High School Holds Segregated Proms
Decades after the Supreme Court ended school segregation, high
school students in rural Lyons, Ga., are still separated from
their peers of other races — at the prom.
At Toombs County High School, there are three separate dances:
one for blacks, one for whites and this year for the first time,
one for Hispanics.
The idea of separate proms was first introduced by some white
parents in the 1970s in response to integration and has remained
a tradition ever since.
But high school Principal Ralph Hardy said it now has nothing
to do with race — it has to do with diverse cultural traditions
and different tastes in food and music. "Latinos like one
kind of music. Blacks like to listen to their music. Whites have
their music," said Hardy.
School officials said students are invited to attend any of the
proms — even all three if they wish.
But high school junior Anna Rosa Perez said racial crossover is
still discouraged at the dances and thinks the school needs to
get involved and sponsor one prom for everyone.
Eleventh-grader Yuri Flores says the prom is as much a part of
high school life as math and science. When she felt uncomfortable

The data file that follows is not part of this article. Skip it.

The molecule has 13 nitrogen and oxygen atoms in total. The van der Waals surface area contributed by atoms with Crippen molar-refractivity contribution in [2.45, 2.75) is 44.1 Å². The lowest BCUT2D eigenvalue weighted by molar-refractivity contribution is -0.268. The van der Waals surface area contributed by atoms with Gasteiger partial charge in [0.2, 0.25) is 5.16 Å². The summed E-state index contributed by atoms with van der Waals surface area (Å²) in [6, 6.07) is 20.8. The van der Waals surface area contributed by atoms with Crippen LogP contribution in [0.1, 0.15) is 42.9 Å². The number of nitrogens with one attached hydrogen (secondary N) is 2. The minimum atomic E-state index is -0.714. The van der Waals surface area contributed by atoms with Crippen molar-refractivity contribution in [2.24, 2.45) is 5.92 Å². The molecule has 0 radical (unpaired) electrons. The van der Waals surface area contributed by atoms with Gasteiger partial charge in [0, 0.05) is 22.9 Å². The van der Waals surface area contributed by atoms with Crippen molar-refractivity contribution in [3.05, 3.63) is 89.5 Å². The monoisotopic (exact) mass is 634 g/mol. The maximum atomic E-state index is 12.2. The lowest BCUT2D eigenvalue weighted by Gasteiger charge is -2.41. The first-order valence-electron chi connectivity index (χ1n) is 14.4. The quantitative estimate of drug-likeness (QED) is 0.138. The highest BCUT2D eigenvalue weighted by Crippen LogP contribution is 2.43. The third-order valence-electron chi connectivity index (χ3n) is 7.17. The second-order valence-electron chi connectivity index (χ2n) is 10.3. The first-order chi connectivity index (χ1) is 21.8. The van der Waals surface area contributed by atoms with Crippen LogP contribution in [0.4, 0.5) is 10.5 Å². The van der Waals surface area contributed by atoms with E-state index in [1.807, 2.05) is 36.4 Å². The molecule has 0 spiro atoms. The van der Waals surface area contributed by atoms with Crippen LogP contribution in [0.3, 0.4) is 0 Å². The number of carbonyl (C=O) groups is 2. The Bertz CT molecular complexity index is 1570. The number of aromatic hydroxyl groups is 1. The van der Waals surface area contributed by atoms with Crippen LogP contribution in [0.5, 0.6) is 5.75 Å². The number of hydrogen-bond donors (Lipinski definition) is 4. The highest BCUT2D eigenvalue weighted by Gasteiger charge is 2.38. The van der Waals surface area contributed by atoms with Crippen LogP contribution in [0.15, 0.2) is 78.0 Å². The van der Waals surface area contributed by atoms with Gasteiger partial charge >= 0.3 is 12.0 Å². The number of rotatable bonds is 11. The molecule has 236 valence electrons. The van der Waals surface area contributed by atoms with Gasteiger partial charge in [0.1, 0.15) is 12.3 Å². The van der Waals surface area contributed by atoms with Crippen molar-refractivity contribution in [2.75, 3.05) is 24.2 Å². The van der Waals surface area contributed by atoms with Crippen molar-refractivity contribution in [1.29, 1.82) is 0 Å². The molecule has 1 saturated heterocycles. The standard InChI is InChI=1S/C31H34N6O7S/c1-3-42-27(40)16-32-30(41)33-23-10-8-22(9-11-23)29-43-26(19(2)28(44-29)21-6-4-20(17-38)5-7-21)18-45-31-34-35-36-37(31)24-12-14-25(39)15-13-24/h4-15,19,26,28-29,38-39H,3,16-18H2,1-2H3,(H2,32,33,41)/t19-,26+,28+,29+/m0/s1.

about attending either of the traditionally segregated parties
for Toombs High students, she planned one of her own for Hispanic
classmates. "We wanted a Hispanic prom cause it's a different
taste in music and all that stuff," she told us. "That's
why we wanted it more than anything else."
For years, black students and white students raised money to rent
the local armory on separate nights for separate events. Since
they're private, you don't see any mention of them on a school
calendar. Administrators say other integrated events get complicated.
Administrators say a dozen years ago, they gave students a vote
to integrate the prom or keep them separate and private. They
voted to keep them as they are now.
But some students are interested in change. "Black prom committee,
white prom committee, Hispanic prom committee could just come
together and, like, share a big petition to the board," said
senior Robert Robinson.
"You hear it in conversation, like man we should just put
everybody together at one prom," added classmate Micah Williams.
Yuri says she just wants to get past the politics and have a good
time. After all, that’s what High School is all about.